These new open data measures have indeed enhanced information-sharing by the governments with the public, and citizens can potentially make use of it to hold their governments accountable.
However, researchers have also observed unintended side effects of data-sharing that confirm concerns raised by privacy advocates.
From the perspective of open data doctrines, disclosing individual cases is a good idea. It conforms with the primary or raw data requirement, which advocates against the practice of only sharing aggregated statistics. This rule is to ensure that citizens can make their own analysis based on authentic data instead of using data that has been massaged by the authorities. But when data is shared with many details – for example, showing where a man of a particular age was during a specific time and location – it is not difficult for acquaintances to re-identify the person, even though the government has removed their real name and home address from the publicly available datasets.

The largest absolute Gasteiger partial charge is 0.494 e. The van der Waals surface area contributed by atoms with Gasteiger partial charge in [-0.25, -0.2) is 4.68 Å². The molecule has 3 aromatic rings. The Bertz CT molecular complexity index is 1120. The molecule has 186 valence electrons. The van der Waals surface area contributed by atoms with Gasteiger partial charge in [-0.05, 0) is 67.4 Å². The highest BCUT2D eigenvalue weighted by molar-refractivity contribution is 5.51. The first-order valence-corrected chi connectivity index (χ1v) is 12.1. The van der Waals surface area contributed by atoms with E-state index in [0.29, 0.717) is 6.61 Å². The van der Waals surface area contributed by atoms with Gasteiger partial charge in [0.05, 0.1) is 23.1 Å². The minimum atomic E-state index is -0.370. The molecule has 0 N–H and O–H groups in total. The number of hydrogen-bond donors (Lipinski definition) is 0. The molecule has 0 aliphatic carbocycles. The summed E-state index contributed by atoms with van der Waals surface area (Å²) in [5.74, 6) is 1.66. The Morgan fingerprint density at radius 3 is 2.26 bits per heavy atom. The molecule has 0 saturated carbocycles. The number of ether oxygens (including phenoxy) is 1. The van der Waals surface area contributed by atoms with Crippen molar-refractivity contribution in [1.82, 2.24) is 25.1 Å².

The use of contact tracing technology by the government to find close contacts of the confirmed cases and inform them in a targeted manner – such as short messages by cell phone – also makes the patient easy to identify and stigmatise. In South Korea, the fear of being stigmatised has prevented people from being tested and has therefore thwarted government measures to control the transmission. In May, this was exemplified by a cluster of cases involving more than 1,500 people. Local media highlighted that the spread occurred at a gay nightclub – and since people who are gay face widespread prejudice in South Korea, many may have avoided testing in order to preserve their privacy. This may be one reason why other leading economies are not as passionate about opening up detailed COVID-19 data.